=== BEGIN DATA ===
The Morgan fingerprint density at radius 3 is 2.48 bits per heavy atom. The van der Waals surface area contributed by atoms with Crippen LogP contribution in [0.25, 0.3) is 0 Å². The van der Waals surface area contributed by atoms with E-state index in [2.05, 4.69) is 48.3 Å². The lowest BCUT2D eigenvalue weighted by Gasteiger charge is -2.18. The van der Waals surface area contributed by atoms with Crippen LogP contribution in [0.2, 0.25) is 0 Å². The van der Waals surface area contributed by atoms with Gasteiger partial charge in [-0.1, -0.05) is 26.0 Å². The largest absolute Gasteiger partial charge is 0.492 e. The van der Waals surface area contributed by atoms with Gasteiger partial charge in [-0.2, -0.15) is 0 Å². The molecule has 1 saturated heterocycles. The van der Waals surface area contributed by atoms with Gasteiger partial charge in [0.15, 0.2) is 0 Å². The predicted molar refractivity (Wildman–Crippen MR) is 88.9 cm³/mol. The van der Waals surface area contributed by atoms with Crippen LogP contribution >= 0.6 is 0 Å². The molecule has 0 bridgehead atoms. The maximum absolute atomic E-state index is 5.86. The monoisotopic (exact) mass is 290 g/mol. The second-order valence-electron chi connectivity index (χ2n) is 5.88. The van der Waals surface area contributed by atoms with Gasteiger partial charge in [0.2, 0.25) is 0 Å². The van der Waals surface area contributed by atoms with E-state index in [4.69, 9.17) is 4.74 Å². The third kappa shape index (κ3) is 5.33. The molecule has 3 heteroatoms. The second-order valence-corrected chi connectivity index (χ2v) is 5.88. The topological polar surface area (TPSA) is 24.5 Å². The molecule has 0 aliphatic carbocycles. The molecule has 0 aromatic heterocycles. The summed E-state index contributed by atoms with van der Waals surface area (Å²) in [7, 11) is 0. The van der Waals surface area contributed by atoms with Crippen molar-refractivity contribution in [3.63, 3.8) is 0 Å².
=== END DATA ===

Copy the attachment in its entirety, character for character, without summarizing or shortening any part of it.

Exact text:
The Morgan fingerprint density at radius 3 is 2.48 bits per heavy atom. The van der Waals surface area contributed by atoms with Crippen LogP contribution in [0.25, 0.3) is 0 Å². The van der Waals surface area contributed by atoms with E-state index in [2.05, 4.69) is 48.3 Å². The lowest BCUT2D eigenvalue weighted by Gasteiger charge is -2.18. The van der Waals surface area contributed by atoms with Crippen LogP contribution in [0.2, 0.25) is 0 Å². The van der Waals surface area contributed by atoms with Gasteiger partial charge in [-0.1, -0.05) is 26.0 Å². The largest absolute Gasteiger partial charge is 0.492 e. The van der Waals surface area contributed by atoms with Gasteiger partial charge in [-0.2, -0.15) is 0 Å². The molecule has 1 saturated heterocycles. The van der Waals surface area contributed by atoms with Gasteiger partial charge in [0.15, 0.2) is 0 Å². The predicted molar refractivity (Wildman–Crippen MR) is 88.9 cm³/mol. The van der Waals surface area contributed by atoms with Crippen LogP contribution >= 0.6 is 0 Å². The molecule has 0 bridgehead atoms. The maximum absolute atomic E-state index is 5.86. The monoisotopic (exact) mass is 290 g/mol. The second-order valence-electron chi connectivity index (χ2n) is 5.88. The van der Waals surface area contributed by atoms with Gasteiger partial charge in [0.2, 0.25) is 0 Å². The van der Waals surface area contributed by atoms with E-state index in [4.69, 9.17) is 4.74 Å². The third kappa shape index (κ3) is 5.33. The molecule has 3 heteroatoms. The second-order valence-corrected chi connectivity index (χ2v) is 5.88. The topological polar surface area (TPSA) is 24.5 Å². The molecule has 0 aliphatic carbocycles. The molecule has 0 aromatic heterocycles. The summed E-state index contributed by atoms with van der Waals surface area (Å²) in [7, 11) is 0. The van der Waals surface area contributed by atoms with Crippen molar-refractivity contribution in [3.63, 3.8) is 0 Å².